DrumBrute Jam Demonstrates Why Individual Voice Outputs Are Awesome

This video, via kAbLe HeAd, demonstrates why individual voice outputs on drum machines and multi-timbral synths are so useful.

In the video, each individual output of the Arturia DrumBrute analog drum machine is connected to a different effect pedal, so that each sound can be treated in a unique way. 

Technical Details:

Kick 1 – WMD Geiger Counter
Kick 2 – Electro-Harmonix Black Finger
Snare – Boss CS-3
Clap – Digitech Supernatural
Hihats – Electro-Harmonix Neo Mistress
Rim – Boss DD-7
Hi Tom – Electro-Harmonix Holy Grail
Lo Tom – Electro-Harmonix Memory Boy
Cymbal – Boss AW-3
Maracas – Mid-Fi Electronics Pitch Pirate
Zap – Red Panda Particle
Aux send – Hardwire RV-7

There is another reverb pedal under the table which is connected to the aux send of the mixer.

13 thoughts on “DrumBrute Jam Demonstrates Why Individual Voice Outputs Are Awesome

  1. This is a good demo, but in real life studio time, will anybody be doing this, and how much would it slow down workflow ?
    also… why can’t anybody do an analogue drum demo with a four on the floor kick ?

    1. hmm, I think it would definitely take a while to get all the sounds dialed in, but I’d say it could be worth it just for the uniqueness of the sounds that set one drumbrute owner’s sound from another.

  2. If you want to use your studiotime to record a performance (which this is) then i think this is the right workflow. If you just want to record the kick and the snare, then by all means sequence in your daw. This is about something else though. This is about performance, about playing all thats in front of you like an instrument.

  3. idk I and others use individual outs and even effects pedals in the studio all the time, its 101 level recording stuff. its pretty amateur to not use individual outs actually. Ive been testing the drumbrute for a few weeks. I haven’t decided if it will make the team(my team is pretty stocked with all stars, lol). some great features and price point but there is some things about the sequencer that i dont like at all. Its a lot cooler if you are into just step sequencing but playing in parts leaves a lot to be desired. also the whole i have to use a computer and app to access midi channel and notes is weird and annoying in the middle of a session.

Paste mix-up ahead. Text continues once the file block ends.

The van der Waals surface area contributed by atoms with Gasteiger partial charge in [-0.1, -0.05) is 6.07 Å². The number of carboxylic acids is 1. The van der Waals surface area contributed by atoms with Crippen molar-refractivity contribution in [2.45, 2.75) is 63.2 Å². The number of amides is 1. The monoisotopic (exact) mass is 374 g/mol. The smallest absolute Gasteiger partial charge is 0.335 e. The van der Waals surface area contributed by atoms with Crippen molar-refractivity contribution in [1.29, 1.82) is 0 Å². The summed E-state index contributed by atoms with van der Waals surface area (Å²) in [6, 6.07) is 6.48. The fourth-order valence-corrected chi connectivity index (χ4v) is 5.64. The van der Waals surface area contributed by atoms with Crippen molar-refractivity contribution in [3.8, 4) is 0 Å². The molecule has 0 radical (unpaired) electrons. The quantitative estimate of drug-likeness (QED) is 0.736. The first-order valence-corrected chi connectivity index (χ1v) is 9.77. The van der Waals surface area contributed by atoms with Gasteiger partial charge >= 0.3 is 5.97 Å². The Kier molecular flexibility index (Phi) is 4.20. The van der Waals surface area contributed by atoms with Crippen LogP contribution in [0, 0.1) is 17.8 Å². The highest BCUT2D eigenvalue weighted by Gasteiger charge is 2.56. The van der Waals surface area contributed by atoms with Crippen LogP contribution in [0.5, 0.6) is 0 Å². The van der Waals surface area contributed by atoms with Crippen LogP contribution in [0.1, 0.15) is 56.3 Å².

4. Ok bla bla bla bla…..software does the job..bla bla bla….too much boxes…bla bla bla.
    Hell Yeah!!! I liked it! More of this!!!!

    1. I used to do this in the 90s. This is so retro. I’m sure ppl already did this in the 80s.
      Let’s say each of the fx is only 100€.
      Well you just spend what 1200€ to pimp a 500€ box.
      And you need a big mixer again …
      This is more than inefficient.

      1. Now let’s talk about the “performance” with the fx.
        All he is doing is tweaking the distortion and the delay, the rest is static. 😉

          1. LOL, you don’t understand a thing I am saying.
            Try to play your games with the other kids.
            I am sure you will find someone who will act on your bs as you expect. &_&

  5. To anyone who can / does wrap their head around a Modular rig or even just the concept of a modular rig this is not rocket science (i.e.: is a digestible amount of patching and configuring etc).

    As for the how-much-is-he-tweaking-live-tho question: that might not be the point: when I look at this video and a set up like this all I can think is how gorgeously Personal the end-results will be.

    While a setup like this may score low in terms of efficiency and convenience it’s almost off the charts in terms of leading to Original results – and in a world of ubiquitous software (and do some degree hardware) That is arguably priceless. It just depends on what you value most when making music in the first place.

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